development process--careful attention is given to the execution of
the activities and decision points. Benchmarking characteristics:
   • The firms emphasized upfront market and technical
     assessments.
   • The process featured complete descriptions of the product
     concepts, product benefits, positioning, and target markets.
   • Tough project go/kill decision points were included in the
     process and the kill option was actually used.
   • The new product process is flexible.
Resource Commitments
                                                                                                    Three ingredients were
        important here:
                                                                                                      1. Top management
        committed the resources necessary to meet the firm’s objectives for the total product effort in the firm.
                                                                                                      2. R&D budgets were
        adequate and aligned with the stated new product objectives.
                                                                                                      3. The necessary personnel
        were assigned and were relieved from other duties.
New Product Strategy

Set aggressive new product performance goal as
a basic corporate goal and communicate it to all
employees.
Lead user projects are conducted by a cross-functional team that includes four to six
managers from marketing and technical departments; one member serves as project
leader.Team members typically spend 12 to 15 hours per week on the projects.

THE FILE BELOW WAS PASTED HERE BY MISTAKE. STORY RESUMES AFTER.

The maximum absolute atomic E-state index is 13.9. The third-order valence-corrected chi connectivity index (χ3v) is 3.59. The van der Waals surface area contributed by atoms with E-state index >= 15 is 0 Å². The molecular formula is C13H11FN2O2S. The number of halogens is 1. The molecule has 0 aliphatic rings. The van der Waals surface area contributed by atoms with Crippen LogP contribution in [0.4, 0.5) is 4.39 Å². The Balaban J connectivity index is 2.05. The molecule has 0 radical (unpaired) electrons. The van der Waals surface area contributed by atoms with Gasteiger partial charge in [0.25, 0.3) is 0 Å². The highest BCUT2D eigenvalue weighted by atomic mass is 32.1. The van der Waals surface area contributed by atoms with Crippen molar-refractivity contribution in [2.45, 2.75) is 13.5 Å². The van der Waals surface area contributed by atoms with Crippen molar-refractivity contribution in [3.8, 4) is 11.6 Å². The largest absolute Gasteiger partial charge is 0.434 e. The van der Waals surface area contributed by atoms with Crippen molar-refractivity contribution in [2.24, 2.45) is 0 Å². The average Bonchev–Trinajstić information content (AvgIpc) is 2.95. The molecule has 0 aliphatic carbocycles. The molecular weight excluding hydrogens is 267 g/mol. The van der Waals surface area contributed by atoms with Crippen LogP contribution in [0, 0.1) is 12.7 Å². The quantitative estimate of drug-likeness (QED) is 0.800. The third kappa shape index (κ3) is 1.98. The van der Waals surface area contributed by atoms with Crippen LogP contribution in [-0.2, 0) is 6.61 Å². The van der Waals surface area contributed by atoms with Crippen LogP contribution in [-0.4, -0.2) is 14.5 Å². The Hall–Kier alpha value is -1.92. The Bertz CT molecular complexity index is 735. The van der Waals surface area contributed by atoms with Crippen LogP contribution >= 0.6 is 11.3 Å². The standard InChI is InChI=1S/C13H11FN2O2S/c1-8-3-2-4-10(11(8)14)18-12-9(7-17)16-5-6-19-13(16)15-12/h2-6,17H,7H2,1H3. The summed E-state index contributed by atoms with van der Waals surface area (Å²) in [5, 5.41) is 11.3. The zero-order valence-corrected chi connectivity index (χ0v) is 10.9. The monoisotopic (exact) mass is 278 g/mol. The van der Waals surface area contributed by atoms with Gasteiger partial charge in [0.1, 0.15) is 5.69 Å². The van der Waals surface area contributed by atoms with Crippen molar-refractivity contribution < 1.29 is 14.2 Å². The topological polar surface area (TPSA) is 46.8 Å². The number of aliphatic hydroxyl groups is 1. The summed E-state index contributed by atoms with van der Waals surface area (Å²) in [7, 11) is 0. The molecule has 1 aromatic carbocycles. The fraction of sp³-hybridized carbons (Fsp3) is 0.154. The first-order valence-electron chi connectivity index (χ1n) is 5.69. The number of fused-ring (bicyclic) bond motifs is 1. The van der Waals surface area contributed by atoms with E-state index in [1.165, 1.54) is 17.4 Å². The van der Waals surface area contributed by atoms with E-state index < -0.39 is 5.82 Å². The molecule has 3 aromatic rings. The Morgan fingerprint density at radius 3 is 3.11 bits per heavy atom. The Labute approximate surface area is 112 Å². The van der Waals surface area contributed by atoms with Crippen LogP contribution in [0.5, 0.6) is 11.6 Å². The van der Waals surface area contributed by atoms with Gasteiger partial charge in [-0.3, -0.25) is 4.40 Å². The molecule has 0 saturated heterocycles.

The Lead
User
Method
Product advantage refers to        Marketing synergy represents
customer perceptions of            the degree of fit between the
product superiority with respect   needs of the project and the
to quality, cost-performance       firm’s resources and skills in
ratio, or function relative to     marketing.
competitors.



        Four Strategic Factors
       For New Product Success
Technical synergy concerns         International orientation--new
the fit between the needs of the   products that are designed and
project and the firm’s R&D         developed to meet foreign
resources and competencies.        requirements, and that are
                                   targeted at world or nearest-
                                   neighbor export markets.
Technology Adoption Cycle
•   Innovators
    These are the people who are fundamentally committed to new technology on the grounds .
•   Early Adopters
    These are the true revolutionaries in business and government who want to use the
    discontinuity of any innovation to make a break with the past and start an entirely new
    future. Their expectation is that by being first to exploit the new capability they can achieve
    dramatic and insurmountable competitive advantage over the old order.
•   Early Majority
    These people make the bulk of all technology infrastructure purchases. They do not love
    technology for its own sake, so are different from the techies, whom they are careful,
    nonetheless, to employ. Moreover, they believe in evolution not revolution. they are
    interested in making their companies' systems work effectively and look to adopt innovations
    only after they have established a proven track record.
•   Late Majority
    These consumers are pessimistic about their ability to gain any value from technology
    investments and undertake them only under duress -- typically because the remaining
    alternative is to let the rest of the world pass them by. They are very price-sensitive, highly